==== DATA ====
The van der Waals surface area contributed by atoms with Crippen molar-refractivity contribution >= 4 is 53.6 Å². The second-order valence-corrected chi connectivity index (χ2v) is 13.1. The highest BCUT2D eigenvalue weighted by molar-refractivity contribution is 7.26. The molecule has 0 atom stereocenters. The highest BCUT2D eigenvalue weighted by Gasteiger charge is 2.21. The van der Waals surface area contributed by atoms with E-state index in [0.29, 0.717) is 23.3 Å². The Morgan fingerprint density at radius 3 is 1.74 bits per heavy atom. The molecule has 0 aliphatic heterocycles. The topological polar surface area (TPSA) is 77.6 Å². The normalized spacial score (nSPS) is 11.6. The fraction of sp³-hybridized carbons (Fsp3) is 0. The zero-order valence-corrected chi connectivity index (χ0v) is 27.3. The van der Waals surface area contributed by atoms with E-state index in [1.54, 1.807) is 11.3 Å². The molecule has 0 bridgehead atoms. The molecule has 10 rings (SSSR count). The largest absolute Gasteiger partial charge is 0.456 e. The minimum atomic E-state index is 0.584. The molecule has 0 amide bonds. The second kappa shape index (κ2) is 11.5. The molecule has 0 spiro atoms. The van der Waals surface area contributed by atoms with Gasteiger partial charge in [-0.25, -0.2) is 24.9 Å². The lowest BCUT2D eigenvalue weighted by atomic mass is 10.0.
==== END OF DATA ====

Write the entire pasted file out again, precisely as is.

The van der Waals surface area contributed by atoms with Crippen molar-refractivity contribution >= 4 is 53.6 Å². The second-order valence-corrected chi connectivity index (χ2v) is 13.1. The highest BCUT2D eigenvalue weighted by molar-refractivity contribution is 7.26. The molecule has 0 atom stereocenters. The highest BCUT2D eigenvalue weighted by Gasteiger charge is 2.21. The van der Waals surface area contributed by atoms with E-state index in [0.29, 0.717) is 23.3 Å². The Morgan fingerprint density at radius 3 is 1.74 bits per heavy atom. The molecule has 0 aliphatic heterocycles. The topological polar surface area (TPSA) is 77.6 Å². The normalized spacial score (nSPS) is 11.6. The fraction of sp³-hybridized carbons (Fsp3) is 0. The zero-order valence-corrected chi connectivity index (χ0v) is 27.3. The van der Waals surface area contributed by atoms with E-state index in [1.54, 1.807) is 11.3 Å². The molecule has 0 bridgehead atoms. The molecule has 10 rings (SSSR count). The largest absolute Gasteiger partial charge is 0.456 e. The minimum atomic E-state index is 0.584. The molecule has 0 amide bonds. The second kappa shape index (κ2) is 11.5. The molecule has 0 spiro atoms. The van der Waals surface area contributed by atoms with Gasteiger partial charge in [-0.25, -0.2) is 24.9 Å². The lowest BCUT2D eigenvalue weighted by atomic mass is 10.0.